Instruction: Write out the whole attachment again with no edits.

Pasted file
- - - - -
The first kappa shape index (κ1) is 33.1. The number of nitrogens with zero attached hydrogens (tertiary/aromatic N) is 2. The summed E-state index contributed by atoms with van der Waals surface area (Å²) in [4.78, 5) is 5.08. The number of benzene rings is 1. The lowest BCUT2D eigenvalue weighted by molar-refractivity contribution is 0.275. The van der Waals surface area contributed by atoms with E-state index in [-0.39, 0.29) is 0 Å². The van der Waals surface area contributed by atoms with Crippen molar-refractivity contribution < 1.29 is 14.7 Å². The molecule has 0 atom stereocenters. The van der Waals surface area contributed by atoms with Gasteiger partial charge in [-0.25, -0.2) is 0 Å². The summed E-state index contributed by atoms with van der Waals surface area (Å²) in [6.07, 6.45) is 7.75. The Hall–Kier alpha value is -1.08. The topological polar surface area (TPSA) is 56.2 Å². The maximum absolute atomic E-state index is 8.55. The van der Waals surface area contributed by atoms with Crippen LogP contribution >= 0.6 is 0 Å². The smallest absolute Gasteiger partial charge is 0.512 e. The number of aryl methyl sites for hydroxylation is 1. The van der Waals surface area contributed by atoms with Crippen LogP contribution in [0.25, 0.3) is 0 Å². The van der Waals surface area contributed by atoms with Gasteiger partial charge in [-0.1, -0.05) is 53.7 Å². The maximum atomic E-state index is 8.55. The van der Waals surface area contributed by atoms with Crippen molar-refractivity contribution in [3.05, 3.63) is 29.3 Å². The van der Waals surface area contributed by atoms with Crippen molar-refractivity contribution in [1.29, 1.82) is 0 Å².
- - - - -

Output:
The first kappa shape index (κ1) is 33.1. The number of nitrogens with zero attached hydrogens (tertiary/aromatic N) is 2. The summed E-state index contributed by atoms with van der Waals surface area (Å²) in [4.78, 5) is 5.08. The number of benzene rings is 1. The lowest BCUT2D eigenvalue weighted by molar-refractivity contribution is 0.275. The van der Waals surface area contributed by atoms with E-state index in [-0.39, 0.29) is 0 Å². The van der Waals surface area contributed by atoms with Crippen molar-refractivity contribution < 1.29 is 14.7 Å². The molecule has 0 atom stereocenters. The van der Waals surface area contributed by atoms with Gasteiger partial charge in [-0.25, -0.2) is 0 Å². The summed E-state index contributed by atoms with van der Waals surface area (Å²) in [6.07, 6.45) is 7.75. The Hall–Kier alpha value is -1.08. The topological polar surface area (TPSA) is 56.2 Å². The maximum absolute atomic E-state index is 8.55. The van der Waals surface area contributed by atoms with Crippen LogP contribution >= 0.6 is 0 Å². The smallest absolute Gasteiger partial charge is 0.512 e. The number of aryl methyl sites for hydroxylation is 1. The van der Waals surface area contributed by atoms with Crippen LogP contribution in [0.25, 0.3) is 0 Å². The van der Waals surface area contributed by atoms with Gasteiger partial charge in [-0.1, -0.05) is 53.7 Å². The maximum atomic E-state index is 8.55. The van der Waals surface area contributed by atoms with Crippen molar-refractivity contribution in [3.05, 3.63) is 29.3 Å². The van der Waals surface area contributed by atoms with Crippen molar-refractivity contribution in [1.29, 1.82) is 0 Å².